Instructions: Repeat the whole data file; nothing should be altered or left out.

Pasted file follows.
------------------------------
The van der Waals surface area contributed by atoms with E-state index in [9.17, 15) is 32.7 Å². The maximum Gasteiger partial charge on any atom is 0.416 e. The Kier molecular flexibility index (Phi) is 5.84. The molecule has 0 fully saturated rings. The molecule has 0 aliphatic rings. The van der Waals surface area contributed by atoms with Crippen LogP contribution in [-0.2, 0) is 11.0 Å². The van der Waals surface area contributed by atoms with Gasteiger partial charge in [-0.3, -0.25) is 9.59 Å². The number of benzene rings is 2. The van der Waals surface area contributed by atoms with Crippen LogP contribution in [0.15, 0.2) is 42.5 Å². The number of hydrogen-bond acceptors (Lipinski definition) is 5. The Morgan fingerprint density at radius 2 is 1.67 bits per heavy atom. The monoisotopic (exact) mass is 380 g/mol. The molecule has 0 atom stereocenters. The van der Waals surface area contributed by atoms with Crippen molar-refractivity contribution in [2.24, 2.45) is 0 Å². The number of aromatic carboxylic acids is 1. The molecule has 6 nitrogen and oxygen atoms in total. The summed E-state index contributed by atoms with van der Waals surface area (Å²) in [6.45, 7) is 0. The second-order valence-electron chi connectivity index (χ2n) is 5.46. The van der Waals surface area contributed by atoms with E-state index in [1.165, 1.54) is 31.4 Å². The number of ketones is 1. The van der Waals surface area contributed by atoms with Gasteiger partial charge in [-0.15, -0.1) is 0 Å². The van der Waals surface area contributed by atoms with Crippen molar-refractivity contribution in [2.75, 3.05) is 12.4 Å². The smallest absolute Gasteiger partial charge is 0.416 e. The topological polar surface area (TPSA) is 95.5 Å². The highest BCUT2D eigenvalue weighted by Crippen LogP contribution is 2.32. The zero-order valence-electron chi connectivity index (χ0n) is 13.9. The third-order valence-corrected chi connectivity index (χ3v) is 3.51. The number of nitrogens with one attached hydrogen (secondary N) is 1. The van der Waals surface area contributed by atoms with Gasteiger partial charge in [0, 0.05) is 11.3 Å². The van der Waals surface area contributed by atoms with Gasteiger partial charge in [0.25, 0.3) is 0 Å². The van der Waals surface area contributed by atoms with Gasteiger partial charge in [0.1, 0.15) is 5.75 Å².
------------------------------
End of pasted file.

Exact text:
The van der Waals surface area contributed by atoms with E-state index in [9.17, 15) is 32.7 Å². The maximum Gasteiger partial charge on any atom is 0.416 e. The Kier molecular flexibility index (Phi) is 5.84. The molecule has 0 fully saturated rings. The molecule has 0 aliphatic rings. The van der Waals surface area contributed by atoms with Crippen LogP contribution in [-0.2, 0) is 11.0 Å². The van der Waals surface area contributed by atoms with Gasteiger partial charge in [-0.3, -0.25) is 9.59 Å². The number of benzene rings is 2. The van der Waals surface area contributed by atoms with Crippen LogP contribution in [0.15, 0.2) is 42.5 Å². The number of hydrogen-bond acceptors (Lipinski definition) is 5. The Morgan fingerprint density at radius 2 is 1.67 bits per heavy atom. The monoisotopic (exact) mass is 380 g/mol. The molecule has 0 atom stereocenters. The van der Waals surface area contributed by atoms with Crippen molar-refractivity contribution in [2.24, 2.45) is 0 Å². The number of aromatic carboxylic acids is 1. The molecule has 6 nitrogen and oxygen atoms in total. The summed E-state index contributed by atoms with van der Waals surface area (Å²) in [6.45, 7) is 0. The second-order valence-electron chi connectivity index (χ2n) is 5.46. The van der Waals surface area contributed by atoms with E-state index in [1.165, 1.54) is 31.4 Å². The number of ketones is 1. The van der Waals surface area contributed by atoms with Gasteiger partial charge in [-0.15, -0.1) is 0 Å². The van der Waals surface area contributed by atoms with Crippen molar-refractivity contribution in [2.75, 3.05) is 12.4 Å². The smallest absolute Gasteiger partial charge is 0.416 e. The topological polar surface area (TPSA) is 95.5 Å². The highest BCUT2D eigenvalue weighted by Crippen LogP contribution is 2.32. The zero-order valence-electron chi connectivity index (χ0n) is 13.9. The third-order valence-corrected chi connectivity index (χ3v) is 3.51. The number of nitrogens with one attached hydrogen (secondary N) is 1. The van der Waals surface area contributed by atoms with Gasteiger partial charge in [0, 0.05) is 11.3 Å². The van der Waals surface area contributed by atoms with Gasteiger partial charge in [0.25, 0.3) is 0 Å². The van der Waals surface area contributed by atoms with Gasteiger partial charge in [0.1, 0.15) is 5.75 Å².